However, there were a couple of instances where the palm of the glove was too sticky. I would go to release a backhand and notice that the disc would leave my hand a bit later than intended. Now, I’m far from a perfect thrower, so I’m willing to concede that these instances could just as easily have been user error. However, it happened on short dump throws (like five yards or less) and as someone looking for consistency, I shouldn’t have to worry about the disc sticking to my hand on a throw that short. This only happened on a couple of instances, but it is something to be aware of and keeps this category from being a perfect 5.
Cold Weather Use: 2.5/5
There’s nothing about the Beta 3 that makes it particularly useful for playing in cold weather. There’s no kind of insulation built into the glove, and because there’s no extra padding in them and they fit so perfectly, they don’t even provide much in the way of an additional layer. They help a little bit with the sting of catching a hard pass in the cold, but that’s about it. I don’t slam the gloves too much in this category because I don’t think they’re designed with cold weather use in mind, so it’s not like they’re failing on one of their goals, but just don’t expect these to be enough to keep your hands warm in freezing, snowy conditions.
Warm Weather Use: 4.5/5
Remember that Flyknit-like material I referenced in the “Look” section of this review? That same material makes the Beta 3 outperform its competitors in this category. The back of the glove is very breathable, so despite a snug fit and secure strap, there’s still ventilation to keep your hands cool while wearing the gloves. The material on the palms and fingertips isn’t ventilated at all, but I didn’t find my hands feeling warm or sweaty (at least more sweaty than my hands typically get) thanks to that material on the back of the glove. I live in the South, so despite testing these in the winter, I still had the opportunity to wear them in 70-degree temperatures. Based on this experience, I imagine the Beta 3 would function well in summer conditions.
Well, nothing is perfect, and this is certainly the category the Beta 3 glove struggled with the most. In my third time playing in the gloves, I made a big bid2 attempting to get a layout D. As I walked off the field after the play, frustrated from missing the block, I looked down and saw rips on both gloves in the webbing between the fingers. In defense of the gloves, I landed and slid on my hands pretty hard, and we were playing on turf, which certainly didn’t help. However, there are many players out there who make bigger bids and play on turf much more often than I do, so I expect a glove company to account for these things when designing their products. Luckily the holes were in spots that didn’t hamper my ability to play in the gloves, but nonetheless I was disappointed when they tore.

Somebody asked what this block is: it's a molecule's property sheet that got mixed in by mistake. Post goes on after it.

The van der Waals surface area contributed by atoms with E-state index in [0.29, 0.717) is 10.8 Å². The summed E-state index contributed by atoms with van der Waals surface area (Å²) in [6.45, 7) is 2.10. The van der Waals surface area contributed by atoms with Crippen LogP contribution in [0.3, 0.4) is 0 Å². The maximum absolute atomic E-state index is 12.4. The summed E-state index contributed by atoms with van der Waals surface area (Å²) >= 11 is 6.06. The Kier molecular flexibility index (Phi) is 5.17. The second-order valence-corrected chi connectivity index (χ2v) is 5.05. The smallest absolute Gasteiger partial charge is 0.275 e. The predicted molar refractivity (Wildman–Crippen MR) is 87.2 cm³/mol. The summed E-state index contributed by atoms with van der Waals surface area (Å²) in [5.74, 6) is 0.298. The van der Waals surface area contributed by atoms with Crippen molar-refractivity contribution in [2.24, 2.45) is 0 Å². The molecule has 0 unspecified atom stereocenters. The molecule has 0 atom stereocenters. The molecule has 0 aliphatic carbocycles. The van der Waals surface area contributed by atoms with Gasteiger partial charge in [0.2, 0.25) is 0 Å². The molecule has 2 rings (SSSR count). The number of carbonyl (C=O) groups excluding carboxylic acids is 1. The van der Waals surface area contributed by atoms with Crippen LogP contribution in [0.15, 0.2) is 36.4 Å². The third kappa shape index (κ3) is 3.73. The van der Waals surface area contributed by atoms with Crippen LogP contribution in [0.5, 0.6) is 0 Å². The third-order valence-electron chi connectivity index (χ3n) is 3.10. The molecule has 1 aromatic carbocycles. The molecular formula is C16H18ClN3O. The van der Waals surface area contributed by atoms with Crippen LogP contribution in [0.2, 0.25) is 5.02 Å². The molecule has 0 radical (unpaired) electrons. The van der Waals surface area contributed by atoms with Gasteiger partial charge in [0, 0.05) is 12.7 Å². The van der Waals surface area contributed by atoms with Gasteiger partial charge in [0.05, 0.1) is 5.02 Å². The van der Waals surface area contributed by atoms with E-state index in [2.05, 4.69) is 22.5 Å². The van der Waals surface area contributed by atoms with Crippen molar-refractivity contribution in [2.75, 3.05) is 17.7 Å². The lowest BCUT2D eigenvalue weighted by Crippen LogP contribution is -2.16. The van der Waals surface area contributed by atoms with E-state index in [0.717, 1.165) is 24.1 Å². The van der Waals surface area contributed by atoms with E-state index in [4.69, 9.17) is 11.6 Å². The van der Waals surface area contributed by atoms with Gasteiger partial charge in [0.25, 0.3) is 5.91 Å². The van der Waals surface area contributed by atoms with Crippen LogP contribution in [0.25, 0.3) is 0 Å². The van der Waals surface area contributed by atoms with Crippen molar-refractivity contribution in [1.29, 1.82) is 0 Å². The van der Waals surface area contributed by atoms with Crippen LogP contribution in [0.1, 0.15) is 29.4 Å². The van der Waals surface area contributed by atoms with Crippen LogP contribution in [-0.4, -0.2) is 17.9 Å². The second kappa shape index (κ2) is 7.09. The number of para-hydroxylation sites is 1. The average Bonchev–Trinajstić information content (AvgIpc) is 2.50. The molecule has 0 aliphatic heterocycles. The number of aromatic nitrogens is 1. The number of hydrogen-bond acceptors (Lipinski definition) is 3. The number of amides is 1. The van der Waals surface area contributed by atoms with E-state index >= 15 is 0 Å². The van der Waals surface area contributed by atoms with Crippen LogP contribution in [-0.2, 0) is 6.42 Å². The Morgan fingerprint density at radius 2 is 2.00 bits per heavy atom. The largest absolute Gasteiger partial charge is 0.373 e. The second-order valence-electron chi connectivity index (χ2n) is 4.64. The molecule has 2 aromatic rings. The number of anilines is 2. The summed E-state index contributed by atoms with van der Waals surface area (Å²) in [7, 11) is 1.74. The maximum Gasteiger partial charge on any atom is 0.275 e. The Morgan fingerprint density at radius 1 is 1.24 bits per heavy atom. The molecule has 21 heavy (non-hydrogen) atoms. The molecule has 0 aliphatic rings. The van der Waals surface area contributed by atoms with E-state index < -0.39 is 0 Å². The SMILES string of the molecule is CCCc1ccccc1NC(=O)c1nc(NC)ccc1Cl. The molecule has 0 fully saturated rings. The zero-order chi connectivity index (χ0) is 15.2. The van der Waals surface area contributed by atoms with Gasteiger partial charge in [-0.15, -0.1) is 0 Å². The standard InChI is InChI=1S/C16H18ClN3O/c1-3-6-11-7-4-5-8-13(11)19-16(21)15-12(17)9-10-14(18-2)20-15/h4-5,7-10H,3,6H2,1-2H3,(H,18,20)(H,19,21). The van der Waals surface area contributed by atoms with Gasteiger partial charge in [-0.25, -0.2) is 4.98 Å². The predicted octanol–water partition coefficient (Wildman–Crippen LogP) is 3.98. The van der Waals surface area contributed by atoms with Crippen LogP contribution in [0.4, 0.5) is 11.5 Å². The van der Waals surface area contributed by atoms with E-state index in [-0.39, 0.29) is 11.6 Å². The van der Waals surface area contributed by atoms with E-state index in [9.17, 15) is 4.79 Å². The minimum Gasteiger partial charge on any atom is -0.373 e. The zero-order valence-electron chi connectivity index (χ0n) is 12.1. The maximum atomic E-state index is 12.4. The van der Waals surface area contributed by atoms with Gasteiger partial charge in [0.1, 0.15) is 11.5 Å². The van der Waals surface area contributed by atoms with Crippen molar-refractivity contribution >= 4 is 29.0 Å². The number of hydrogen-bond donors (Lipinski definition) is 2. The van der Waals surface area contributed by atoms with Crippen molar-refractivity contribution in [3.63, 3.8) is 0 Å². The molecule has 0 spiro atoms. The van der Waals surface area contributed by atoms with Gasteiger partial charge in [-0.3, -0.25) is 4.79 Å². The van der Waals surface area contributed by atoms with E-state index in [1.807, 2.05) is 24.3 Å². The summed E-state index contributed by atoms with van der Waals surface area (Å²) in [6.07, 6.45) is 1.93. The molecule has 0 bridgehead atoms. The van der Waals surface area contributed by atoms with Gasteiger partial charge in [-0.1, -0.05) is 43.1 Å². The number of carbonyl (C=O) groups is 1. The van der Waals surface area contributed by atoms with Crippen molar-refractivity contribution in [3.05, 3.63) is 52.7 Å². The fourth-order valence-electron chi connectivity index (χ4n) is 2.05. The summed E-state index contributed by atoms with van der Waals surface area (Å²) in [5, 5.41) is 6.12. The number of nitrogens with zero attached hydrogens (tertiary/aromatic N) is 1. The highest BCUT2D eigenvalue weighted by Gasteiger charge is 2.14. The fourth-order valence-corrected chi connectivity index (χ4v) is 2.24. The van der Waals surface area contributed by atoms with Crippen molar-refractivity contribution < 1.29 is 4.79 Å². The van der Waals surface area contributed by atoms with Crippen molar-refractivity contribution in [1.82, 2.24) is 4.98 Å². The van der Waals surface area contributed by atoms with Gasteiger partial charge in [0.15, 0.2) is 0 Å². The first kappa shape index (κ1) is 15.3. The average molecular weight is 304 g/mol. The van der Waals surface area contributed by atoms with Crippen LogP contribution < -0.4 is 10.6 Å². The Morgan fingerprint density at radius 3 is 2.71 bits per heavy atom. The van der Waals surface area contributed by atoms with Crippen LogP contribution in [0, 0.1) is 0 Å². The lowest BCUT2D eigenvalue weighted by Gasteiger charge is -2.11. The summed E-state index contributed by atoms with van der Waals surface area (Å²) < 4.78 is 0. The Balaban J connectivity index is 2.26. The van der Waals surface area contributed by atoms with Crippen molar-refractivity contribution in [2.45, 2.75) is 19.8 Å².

From what I’ve seen, the $15 price tag for the Beta 3s makes them the least expensive ultimate gloves out there — and their previous iterations are even cheaper. It is clear that Huck Nation is aiming to be a value brand within the ever-more-crowded ultimate glove market, though you’re obviously paying a little more for a sport-specific product than you would for a pair of generic grippy work gloves you’d find at Walmart. Still, I appreciate not having to break the bank to feel like I’m supporting a company that is endemic to the ultimate community.
Overall, Huck Nation has a lot to be proud of with the Beta 3. They’ve designed a good-looking glove that fits and performs up to expectations. There is still some work to be done to make the glove more durable, but at $15 per pair, these gloves are priced at a great value. I would strongly recommend trying a pair yourself!
Use your email or Facebook account below to enter a giveaway contest for a chance to win 10 pairs of Huck Nation’s Beta 2 gloves for your team.
As a company, Huck Nation makes an effort to actively seek feedback from their customers to suggest improvements for each new iteration of their gloves; they have a feedback form built directly into their website to collect opinions from users. ↩
“Big” is being used generously here — I don’t have a great relationship with gravity. ↩